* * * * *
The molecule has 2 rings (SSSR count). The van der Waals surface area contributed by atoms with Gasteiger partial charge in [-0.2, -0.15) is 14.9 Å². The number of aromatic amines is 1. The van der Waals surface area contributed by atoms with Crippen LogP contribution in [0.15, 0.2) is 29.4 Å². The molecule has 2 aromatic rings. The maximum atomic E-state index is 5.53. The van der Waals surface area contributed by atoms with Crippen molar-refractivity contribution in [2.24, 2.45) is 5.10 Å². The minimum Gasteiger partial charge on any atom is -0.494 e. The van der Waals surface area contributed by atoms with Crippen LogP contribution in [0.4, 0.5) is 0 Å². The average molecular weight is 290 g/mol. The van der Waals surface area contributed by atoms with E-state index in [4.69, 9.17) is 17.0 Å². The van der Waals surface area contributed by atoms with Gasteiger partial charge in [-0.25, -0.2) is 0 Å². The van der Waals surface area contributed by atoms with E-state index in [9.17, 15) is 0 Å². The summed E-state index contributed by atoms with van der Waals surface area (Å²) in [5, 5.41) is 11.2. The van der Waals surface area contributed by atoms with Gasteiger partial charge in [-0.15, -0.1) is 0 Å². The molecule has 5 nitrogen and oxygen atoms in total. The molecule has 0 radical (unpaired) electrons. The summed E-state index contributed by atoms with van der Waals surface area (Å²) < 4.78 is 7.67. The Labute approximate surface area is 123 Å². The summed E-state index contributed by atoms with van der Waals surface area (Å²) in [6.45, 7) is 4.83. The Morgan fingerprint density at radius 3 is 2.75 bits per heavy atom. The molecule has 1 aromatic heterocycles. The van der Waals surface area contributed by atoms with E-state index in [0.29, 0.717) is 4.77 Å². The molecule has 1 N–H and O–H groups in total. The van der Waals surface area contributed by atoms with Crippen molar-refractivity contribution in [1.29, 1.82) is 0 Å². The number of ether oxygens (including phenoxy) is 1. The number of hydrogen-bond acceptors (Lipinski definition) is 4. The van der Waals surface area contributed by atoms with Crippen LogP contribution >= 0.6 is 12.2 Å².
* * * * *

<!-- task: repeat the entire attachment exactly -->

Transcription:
The molecule has 2 rings (SSSR count). The van der Waals surface area contributed by atoms with Gasteiger partial charge in [-0.2, -0.15) is 14.9 Å². The number of aromatic amines is 1. The van der Waals surface area contributed by atoms with Crippen LogP contribution in [0.15, 0.2) is 29.4 Å². The molecule has 2 aromatic rings. The maximum atomic E-state index is 5.53. The van der Waals surface area contributed by atoms with Crippen molar-refractivity contribution in [2.24, 2.45) is 5.10 Å². The minimum Gasteiger partial charge on any atom is -0.494 e. The van der Waals surface area contributed by atoms with Crippen LogP contribution in [0.4, 0.5) is 0 Å². The average molecular weight is 290 g/mol. The van der Waals surface area contributed by atoms with E-state index in [4.69, 9.17) is 17.0 Å². The van der Waals surface area contributed by atoms with Gasteiger partial charge in [-0.25, -0.2) is 0 Å². The van der Waals surface area contributed by atoms with E-state index in [9.17, 15) is 0 Å². The summed E-state index contributed by atoms with van der Waals surface area (Å²) in [5, 5.41) is 11.2. The van der Waals surface area contributed by atoms with Gasteiger partial charge in [-0.15, -0.1) is 0 Å². The molecule has 5 nitrogen and oxygen atoms in total. The molecule has 0 radical (unpaired) electrons. The summed E-state index contributed by atoms with van der Waals surface area (Å²) < 4.78 is 7.67. The Labute approximate surface area is 123 Å². The summed E-state index contributed by atoms with van der Waals surface area (Å²) in [6.45, 7) is 4.83. The Morgan fingerprint density at radius 3 is 2.75 bits per heavy atom. The molecule has 1 aromatic heterocycles. The van der Waals surface area contributed by atoms with E-state index in [0.29, 0.717) is 4.77 Å². The molecule has 1 N–H and O–H groups in total. The van der Waals surface area contributed by atoms with Crippen molar-refractivity contribution in [1.29, 1.82) is 0 Å². The number of ether oxygens (including phenoxy) is 1. The number of hydrogen-bond acceptors (Lipinski definition) is 4. The van der Waals surface area contributed by atoms with Crippen LogP contribution >= 0.6 is 12.2 Å².